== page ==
Friday, July 21, 2017

Musical interlude

Big Wreck - Under the Lighthouse

Friday Afternoon Links

Assorted content to end your week.

- John Paul Tasker reports on the federal government's plans to close some loopholes which allow the use of small corporations in order to avoid income taxes. And Andrew Jackson writes that we should support that first step toward a fairer tax system. But the Star points out that there's far more ground to cover:
The three measures now being floated all aim to limit the ability of high earners to use the small-business tax system to dodge paying their share on income. The most far-reaching of these would constrain the practice of so-called “income sprinkling,” which allows individuals to significantly reduce their tax burden by transferring large portions of their income, through a corporation, to family members. Taken together, the package could save Ottawa hundreds of millions of dollars annually.

This is a start, but it likely won’t get Morneau even a tenth of the way toward his stated aim of saving $3 billion annually through a review of so-called tax expenditures.

The promised review is crucial. Over the last century, Canada’s tax code has grown into an unwieldy mess. The code is now roughly 200 times longer than it was in its original form, a result not mainly of thoughtful economic design, but of the slow accretion of politically micro-targeted tax breaks. The Harper Tories were particularly fond of such boutique tax credits, which allowed them to appeal to certain politically important constituencies while essentially shrinking government.

Tax expenditures now account for upwards of $100 billion of forgone revenue annually, about a quarter of all government spending. Yet, unlike other government outlays, they are not subject to significant parliamentary scrutiny or even government study. No one seems to know exactly how much is lost through these loopholes, or whether they achieve their stated objectives. As Auditor General Michael Ferguson warned in 2015, even the finance department seems to be in the dark.

What we do know, however, suggests that these tax breaks, like the ones Morneau is now seeking to tackle, too often benefit most those who need help least, deepening rather than mitigating economic inequality.
- Meanwhile, Ashley Renders reports on the new (if limited) disclosure required of Canadian resource companies to document what they've paid to governments.

- Speaking of which, Sara Golling rightly slams Christy Clark and her B.C. Libs for using their last day in office - and the cover of a public emergency - to award a major donor permits for mine activities which couldn't win federal approval. And Bob Mackin reports on how Clark's henchpeople have thrown public money at the Site C disaster with no time for even a cursory review.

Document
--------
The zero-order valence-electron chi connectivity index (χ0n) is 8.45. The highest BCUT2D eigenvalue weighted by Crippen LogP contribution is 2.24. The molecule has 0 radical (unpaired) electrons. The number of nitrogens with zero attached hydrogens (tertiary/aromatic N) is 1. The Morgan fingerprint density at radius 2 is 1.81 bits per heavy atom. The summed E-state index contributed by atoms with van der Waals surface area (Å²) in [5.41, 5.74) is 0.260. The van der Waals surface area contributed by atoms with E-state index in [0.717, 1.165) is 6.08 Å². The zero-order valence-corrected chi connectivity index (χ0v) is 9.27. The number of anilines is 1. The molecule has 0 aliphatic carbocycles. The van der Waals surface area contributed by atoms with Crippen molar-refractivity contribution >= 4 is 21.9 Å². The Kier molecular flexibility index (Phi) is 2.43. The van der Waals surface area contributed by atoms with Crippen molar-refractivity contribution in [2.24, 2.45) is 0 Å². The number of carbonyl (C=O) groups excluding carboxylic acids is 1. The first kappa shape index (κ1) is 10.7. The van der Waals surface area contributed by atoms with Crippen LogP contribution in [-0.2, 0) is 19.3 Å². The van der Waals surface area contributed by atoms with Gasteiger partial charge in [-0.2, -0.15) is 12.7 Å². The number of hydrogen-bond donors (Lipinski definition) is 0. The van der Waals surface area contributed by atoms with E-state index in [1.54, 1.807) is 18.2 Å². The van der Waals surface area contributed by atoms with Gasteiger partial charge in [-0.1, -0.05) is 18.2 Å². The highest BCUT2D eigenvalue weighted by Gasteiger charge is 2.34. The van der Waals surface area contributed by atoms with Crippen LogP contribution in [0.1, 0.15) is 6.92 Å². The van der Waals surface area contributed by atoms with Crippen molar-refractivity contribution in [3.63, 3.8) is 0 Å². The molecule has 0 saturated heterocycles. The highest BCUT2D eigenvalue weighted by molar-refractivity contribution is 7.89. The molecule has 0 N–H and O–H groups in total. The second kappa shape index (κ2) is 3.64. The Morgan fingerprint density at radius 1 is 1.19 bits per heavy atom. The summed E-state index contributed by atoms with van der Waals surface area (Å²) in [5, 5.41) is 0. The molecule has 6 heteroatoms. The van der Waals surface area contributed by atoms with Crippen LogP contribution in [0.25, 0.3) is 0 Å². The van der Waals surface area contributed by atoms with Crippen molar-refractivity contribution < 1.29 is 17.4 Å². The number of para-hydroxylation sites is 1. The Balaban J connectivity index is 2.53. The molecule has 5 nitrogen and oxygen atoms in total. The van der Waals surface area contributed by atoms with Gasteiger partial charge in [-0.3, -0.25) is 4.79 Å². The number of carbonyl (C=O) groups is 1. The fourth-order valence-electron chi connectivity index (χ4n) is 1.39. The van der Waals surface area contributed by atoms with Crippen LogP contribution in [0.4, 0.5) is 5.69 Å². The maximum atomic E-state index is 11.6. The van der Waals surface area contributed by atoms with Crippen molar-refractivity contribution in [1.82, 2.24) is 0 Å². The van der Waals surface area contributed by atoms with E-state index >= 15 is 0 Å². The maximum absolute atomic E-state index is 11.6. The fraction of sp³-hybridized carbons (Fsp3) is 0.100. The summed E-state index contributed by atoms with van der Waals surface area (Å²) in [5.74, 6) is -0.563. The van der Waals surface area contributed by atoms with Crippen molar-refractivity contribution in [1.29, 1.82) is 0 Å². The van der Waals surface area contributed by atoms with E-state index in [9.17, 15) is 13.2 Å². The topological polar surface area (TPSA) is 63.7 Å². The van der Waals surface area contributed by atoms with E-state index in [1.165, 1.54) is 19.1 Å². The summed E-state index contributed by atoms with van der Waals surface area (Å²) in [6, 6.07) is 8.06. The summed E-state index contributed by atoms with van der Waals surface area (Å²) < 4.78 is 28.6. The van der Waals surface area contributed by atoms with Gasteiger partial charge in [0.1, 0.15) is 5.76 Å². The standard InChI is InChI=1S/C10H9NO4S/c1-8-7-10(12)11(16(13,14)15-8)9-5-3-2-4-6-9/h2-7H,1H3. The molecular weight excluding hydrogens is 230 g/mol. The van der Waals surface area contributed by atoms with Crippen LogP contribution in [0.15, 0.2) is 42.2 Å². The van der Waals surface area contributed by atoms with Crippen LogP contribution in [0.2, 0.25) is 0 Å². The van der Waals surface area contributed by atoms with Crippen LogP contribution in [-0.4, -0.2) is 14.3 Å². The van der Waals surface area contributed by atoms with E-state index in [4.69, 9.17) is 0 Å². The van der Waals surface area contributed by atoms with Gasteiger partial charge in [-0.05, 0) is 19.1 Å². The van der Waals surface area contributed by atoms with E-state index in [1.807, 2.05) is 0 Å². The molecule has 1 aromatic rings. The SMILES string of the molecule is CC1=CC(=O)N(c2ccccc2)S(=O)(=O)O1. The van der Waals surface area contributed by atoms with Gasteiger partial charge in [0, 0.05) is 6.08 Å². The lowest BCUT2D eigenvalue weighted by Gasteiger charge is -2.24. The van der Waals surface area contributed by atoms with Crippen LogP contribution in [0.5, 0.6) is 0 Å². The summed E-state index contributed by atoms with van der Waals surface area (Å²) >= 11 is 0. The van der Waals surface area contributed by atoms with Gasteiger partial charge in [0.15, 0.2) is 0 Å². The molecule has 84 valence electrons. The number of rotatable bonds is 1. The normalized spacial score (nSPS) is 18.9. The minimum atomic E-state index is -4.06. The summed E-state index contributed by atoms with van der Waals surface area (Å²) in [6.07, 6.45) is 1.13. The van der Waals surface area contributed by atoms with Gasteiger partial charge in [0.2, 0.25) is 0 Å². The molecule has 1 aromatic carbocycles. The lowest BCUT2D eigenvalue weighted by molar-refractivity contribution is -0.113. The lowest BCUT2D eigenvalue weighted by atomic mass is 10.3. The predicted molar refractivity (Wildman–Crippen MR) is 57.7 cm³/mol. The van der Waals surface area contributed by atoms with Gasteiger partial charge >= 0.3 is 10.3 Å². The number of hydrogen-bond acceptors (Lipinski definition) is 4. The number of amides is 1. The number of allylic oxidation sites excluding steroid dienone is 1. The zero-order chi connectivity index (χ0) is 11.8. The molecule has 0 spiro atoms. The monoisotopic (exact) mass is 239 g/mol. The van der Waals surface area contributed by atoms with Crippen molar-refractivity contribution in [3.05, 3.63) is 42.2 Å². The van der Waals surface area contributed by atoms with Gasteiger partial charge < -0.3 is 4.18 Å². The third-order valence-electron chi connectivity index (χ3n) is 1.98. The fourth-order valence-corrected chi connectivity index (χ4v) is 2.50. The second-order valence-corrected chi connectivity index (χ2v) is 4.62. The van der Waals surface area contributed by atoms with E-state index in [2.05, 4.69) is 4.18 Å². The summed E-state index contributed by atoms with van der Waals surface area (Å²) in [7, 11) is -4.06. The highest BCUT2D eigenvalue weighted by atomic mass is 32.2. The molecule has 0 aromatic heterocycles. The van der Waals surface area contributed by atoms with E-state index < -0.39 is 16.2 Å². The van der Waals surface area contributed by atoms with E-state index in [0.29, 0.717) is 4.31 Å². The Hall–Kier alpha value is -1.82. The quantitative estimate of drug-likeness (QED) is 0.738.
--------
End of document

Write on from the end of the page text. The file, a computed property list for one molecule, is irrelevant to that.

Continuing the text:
- David Reevely notes Ontario Hydro's bizarre re-entry into the coal power business years after the provincial Libs shut down plants within the province. 

- Finally, David McKie points out that many Indigenous families are missing out on the federal child benefit - showing the limitations of a program which relies on people to identify their own opportunity to sign up.

Thursday, July 20, 2017

Thursday Morning Links

This and that for your Thursday reading.

- Noah Smith writes that far too many Americans (like people around the globe) face needless barriers to thinking, and suggests that the key public project of this century may be to remedy those problems:
The biggest threat to clear-headedness comes from drugs. The twin epidemics of opioid-painkiller dependence and heroin abuse destroy people’s lives and harm productivity. There is a strong correlation between opioid use and unemployment, and it’s no great stretch to assume that the former helps cause the latter. A recent Goldman Sachs report concluded that drug abuse resulted in large productivity losses throughout the economy. Even when opioid and opiate users stay at their jobs, they probably become less productive.

A second, much-discussed problem is lead pollution. A flood of research is finding that even small amounts of lead exposure in childhood can lead both to worse academic performance later in life, and to more criminal behavior. Furthermore, recent evidence suggests that American children are far more exposed to lead than most people realize. Lead paint contaminates soil, lead pipes contaminate drinking water, and a variety of commercial products from cosmetics to electronics contain bits of lead. The U.S. is allowing its people to be poisoned with heavy metals, and both their intelligence and their self-control is being degraded as a result.

But drugs and lead aren’t the only forces preventing Americans from being able to think clearly. Poverty is another. Everyone knows that the U.S. is a very unequal country, but few think about the damage that causes to American minds. A growing body of research shows that poor people have different brain structures from other people. Mental problems can and do cause poverty, of course, but poverty also exposes people to many of the forces that are known to cause post-traumatic stress disorder -- violence and unstable family situations -- in addition to brain-damaging malnutrition. Let's hope that new long-term studies will clarify just how much poverty damages the brain, although the mechanisms are already pretty obvious.

Violence in general probably causes lots of long-term harm to the minds of American children. The U.S. as a whole has a high murder rate for a rich country -- 4.2 homicides per 100,000 people, about three times as high as France or the U.K. Some U.S. cities, however, have murder rates as much as 10 times the national average -- St. Louis, Baltimore, New Orleans and Detroit stand out. Millions of American children are probably getting some form of PTSD as a result of growing up in these cities.